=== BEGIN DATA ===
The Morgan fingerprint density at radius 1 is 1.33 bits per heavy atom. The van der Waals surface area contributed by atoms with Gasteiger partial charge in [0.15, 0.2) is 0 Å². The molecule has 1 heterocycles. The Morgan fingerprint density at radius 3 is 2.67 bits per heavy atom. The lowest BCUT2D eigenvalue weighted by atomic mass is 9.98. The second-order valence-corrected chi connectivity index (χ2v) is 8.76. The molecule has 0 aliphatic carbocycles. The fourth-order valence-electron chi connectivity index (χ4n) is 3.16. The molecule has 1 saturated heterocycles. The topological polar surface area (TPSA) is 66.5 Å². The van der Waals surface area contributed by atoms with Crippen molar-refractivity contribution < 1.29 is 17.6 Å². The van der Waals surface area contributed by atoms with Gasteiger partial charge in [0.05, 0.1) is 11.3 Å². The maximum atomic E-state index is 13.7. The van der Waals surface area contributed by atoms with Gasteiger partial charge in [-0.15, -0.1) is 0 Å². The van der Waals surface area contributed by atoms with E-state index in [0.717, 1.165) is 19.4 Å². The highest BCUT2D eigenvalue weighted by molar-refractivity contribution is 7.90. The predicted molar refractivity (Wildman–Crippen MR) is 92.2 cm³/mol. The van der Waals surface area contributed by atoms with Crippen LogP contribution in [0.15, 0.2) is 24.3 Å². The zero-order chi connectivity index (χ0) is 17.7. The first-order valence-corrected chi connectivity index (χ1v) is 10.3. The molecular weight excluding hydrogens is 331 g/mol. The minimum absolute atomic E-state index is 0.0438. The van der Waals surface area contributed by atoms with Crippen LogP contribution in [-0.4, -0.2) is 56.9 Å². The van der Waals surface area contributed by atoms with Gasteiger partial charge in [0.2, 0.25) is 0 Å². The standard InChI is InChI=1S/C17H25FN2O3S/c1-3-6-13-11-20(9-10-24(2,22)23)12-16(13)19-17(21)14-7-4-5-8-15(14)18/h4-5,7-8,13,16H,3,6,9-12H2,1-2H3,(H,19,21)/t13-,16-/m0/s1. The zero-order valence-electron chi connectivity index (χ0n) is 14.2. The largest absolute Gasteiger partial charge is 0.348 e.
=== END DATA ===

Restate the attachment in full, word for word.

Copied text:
The Morgan fingerprint density at radius 1 is 1.33 bits per heavy atom. The van der Waals surface area contributed by atoms with Gasteiger partial charge in [0.15, 0.2) is 0 Å². The molecule has 1 heterocycles. The Morgan fingerprint density at radius 3 is 2.67 bits per heavy atom. The lowest BCUT2D eigenvalue weighted by atomic mass is 9.98. The second-order valence-corrected chi connectivity index (χ2v) is 8.76. The molecule has 0 aliphatic carbocycles. The fourth-order valence-electron chi connectivity index (χ4n) is 3.16. The molecule has 1 saturated heterocycles. The topological polar surface area (TPSA) is 66.5 Å². The van der Waals surface area contributed by atoms with Crippen molar-refractivity contribution < 1.29 is 17.6 Å². The van der Waals surface area contributed by atoms with Gasteiger partial charge in [0.05, 0.1) is 11.3 Å². The maximum atomic E-state index is 13.7. The van der Waals surface area contributed by atoms with Gasteiger partial charge in [-0.15, -0.1) is 0 Å². The van der Waals surface area contributed by atoms with E-state index in [0.717, 1.165) is 19.4 Å². The highest BCUT2D eigenvalue weighted by molar-refractivity contribution is 7.90. The predicted molar refractivity (Wildman–Crippen MR) is 92.2 cm³/mol. The van der Waals surface area contributed by atoms with Crippen LogP contribution in [0.15, 0.2) is 24.3 Å². The zero-order chi connectivity index (χ0) is 17.7. The first-order valence-corrected chi connectivity index (χ1v) is 10.3. The molecular weight excluding hydrogens is 331 g/mol. The minimum absolute atomic E-state index is 0.0438. The van der Waals surface area contributed by atoms with Crippen LogP contribution in [-0.4, -0.2) is 56.9 Å². The van der Waals surface area contributed by atoms with Gasteiger partial charge in [0.2, 0.25) is 0 Å². The standard InChI is InChI=1S/C17H25FN2O3S/c1-3-6-13-11-20(9-10-24(2,22)23)12-16(13)19-17(21)14-7-4-5-8-15(14)18/h4-5,7-8,13,16H,3,6,9-12H2,1-2H3,(H,19,21)/t13-,16-/m0/s1. The zero-order valence-electron chi connectivity index (χ0n) is 14.2. The largest absolute Gasteiger partial charge is 0.348 e.